The Hayabusa2 spacecraft returned to the Earth in 2020 using an innovative propulsion system called a microwave ion thruster. This thruster uses microwave radiation to ionize atoms and generate thrust, along with a microwave discharge cathode to neutralize the resulting electric charge.

JAXA, the Japanese space agency that launched Hayabusa2, has used this thruster for many missions and is planning to continue using similar thruster designs in the future. However, the current iteration of thruster cannot power the large-payload, long-duration missions that JAXA is planning. To remedy that, Morishita et al. experimentally studied the plasma behavior, both inside and outside of the microwave discharge cathode, to improve its performance.

“In this study, we developed the microwave discharge cathode with an optical window to investigate the internal plasma by optical measurement,” said author Morishita Takato.

Studies previously measured the cathode plasma discharge from the exterior of the microwave cavity. However, attempts at measuring the cathode interior would interfere with the operation and change the results. The researchers developed a noninvasive way to study the interior cavity by using an optical window and employing laser-induced fluorescence spectroscopy.

Using this method, the team mapped the ion velocity and density distributions under multiple conditions of microwave power, gas flow rate, and electron current. They mapped a relationship between the ion velocity and current oscillation.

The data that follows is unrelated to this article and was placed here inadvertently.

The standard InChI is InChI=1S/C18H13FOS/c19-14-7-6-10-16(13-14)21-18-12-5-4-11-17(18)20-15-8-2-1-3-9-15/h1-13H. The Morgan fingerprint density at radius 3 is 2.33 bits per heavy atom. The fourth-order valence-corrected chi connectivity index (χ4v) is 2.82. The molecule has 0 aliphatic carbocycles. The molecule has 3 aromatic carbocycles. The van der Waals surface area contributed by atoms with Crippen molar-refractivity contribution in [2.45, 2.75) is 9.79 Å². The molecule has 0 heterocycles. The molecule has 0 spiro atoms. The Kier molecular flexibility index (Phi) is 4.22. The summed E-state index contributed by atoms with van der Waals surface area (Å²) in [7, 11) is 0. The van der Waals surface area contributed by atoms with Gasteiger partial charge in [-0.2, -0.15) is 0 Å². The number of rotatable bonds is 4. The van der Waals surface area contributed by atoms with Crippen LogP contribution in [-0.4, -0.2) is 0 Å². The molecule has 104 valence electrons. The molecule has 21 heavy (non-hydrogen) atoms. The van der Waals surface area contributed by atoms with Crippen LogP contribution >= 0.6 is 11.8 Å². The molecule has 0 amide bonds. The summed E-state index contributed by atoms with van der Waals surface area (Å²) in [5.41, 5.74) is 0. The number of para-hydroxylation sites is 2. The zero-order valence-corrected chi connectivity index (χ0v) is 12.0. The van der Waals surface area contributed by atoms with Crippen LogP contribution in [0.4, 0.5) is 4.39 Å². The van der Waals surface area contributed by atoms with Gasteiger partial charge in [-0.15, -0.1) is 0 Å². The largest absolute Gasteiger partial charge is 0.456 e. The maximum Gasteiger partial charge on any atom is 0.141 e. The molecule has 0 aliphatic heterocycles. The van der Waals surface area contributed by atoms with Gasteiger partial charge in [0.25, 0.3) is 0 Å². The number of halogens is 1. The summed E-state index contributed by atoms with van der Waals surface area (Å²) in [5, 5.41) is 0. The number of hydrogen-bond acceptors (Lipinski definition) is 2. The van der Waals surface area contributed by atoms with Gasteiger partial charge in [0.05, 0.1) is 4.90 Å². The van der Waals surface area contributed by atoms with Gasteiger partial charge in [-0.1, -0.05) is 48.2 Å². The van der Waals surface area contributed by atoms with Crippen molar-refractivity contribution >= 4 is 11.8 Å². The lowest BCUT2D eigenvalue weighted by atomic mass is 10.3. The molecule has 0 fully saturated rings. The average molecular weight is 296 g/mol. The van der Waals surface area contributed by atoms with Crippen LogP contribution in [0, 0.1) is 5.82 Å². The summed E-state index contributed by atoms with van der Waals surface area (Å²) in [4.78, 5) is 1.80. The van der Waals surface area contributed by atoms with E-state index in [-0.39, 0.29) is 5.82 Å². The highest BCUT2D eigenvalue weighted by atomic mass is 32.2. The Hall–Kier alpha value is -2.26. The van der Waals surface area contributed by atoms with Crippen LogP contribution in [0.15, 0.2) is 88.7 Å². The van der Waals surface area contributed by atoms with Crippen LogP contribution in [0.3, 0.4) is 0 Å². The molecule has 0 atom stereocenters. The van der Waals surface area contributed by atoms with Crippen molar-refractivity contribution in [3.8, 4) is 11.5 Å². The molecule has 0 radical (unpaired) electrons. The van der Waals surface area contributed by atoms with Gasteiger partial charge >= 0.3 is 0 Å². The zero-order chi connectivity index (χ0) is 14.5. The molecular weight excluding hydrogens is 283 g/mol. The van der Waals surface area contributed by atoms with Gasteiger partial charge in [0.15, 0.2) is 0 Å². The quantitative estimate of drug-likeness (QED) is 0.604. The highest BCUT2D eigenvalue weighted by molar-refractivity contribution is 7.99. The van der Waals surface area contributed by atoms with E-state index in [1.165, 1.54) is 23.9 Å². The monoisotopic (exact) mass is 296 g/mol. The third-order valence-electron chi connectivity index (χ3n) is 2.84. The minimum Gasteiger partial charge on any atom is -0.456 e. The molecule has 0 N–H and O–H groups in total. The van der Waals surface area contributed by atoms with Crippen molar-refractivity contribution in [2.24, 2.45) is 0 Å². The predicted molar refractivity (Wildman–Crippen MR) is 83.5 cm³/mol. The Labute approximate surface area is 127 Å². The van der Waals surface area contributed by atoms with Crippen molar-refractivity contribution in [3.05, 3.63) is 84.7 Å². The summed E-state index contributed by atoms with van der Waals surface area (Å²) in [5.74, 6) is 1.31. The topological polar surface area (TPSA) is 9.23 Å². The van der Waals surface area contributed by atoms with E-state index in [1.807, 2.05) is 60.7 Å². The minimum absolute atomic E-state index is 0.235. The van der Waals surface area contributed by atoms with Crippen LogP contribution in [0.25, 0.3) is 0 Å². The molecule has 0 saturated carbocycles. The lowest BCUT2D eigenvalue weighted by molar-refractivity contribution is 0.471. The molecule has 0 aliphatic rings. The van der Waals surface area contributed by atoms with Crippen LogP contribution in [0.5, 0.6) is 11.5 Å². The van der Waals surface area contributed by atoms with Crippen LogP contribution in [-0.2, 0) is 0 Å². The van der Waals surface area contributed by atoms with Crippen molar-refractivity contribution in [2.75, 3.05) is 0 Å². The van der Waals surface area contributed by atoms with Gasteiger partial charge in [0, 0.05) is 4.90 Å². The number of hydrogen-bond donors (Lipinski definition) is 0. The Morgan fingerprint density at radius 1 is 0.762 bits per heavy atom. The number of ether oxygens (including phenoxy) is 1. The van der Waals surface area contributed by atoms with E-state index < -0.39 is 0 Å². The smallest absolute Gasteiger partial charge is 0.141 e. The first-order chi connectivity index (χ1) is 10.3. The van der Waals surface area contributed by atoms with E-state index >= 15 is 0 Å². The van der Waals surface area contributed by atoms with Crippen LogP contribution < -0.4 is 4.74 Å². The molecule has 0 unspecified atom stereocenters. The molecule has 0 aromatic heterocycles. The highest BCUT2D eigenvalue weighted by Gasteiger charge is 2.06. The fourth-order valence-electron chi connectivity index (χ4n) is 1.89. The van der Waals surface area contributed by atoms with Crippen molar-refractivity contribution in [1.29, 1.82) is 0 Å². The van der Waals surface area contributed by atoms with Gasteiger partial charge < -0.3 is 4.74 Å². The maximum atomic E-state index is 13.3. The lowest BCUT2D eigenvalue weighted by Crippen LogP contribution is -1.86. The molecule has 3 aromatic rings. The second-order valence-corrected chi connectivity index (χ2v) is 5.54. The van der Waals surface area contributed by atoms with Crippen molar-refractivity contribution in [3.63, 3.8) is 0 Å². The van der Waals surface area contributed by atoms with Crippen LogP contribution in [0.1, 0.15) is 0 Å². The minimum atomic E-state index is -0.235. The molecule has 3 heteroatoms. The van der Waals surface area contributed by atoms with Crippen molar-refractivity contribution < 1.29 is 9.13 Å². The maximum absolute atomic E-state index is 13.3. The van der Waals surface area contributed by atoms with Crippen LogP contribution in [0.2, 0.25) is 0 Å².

The authors believe their results will help improve the performance of the microwave discharge cathode, and by extension, the microwave ion thruster in future space missions.

“This is an important step to improve the performance and lifetime of the microwave ion thruster system,” said Morishita.

Source: “Plasma parameters measured inside and outside a microwave-discharge-based plasma cathode using laser-induced fluorescence spectroscopy,” by Takato Morishita, Ryudo Tsukizaki, Kazutaka Nishiyama, and Hitoshi Kuninaka, Journal of Applied Physics (2021). The article can be accessed at

This paper is part of the Physics of Electric Propulsion Collection, learn more here.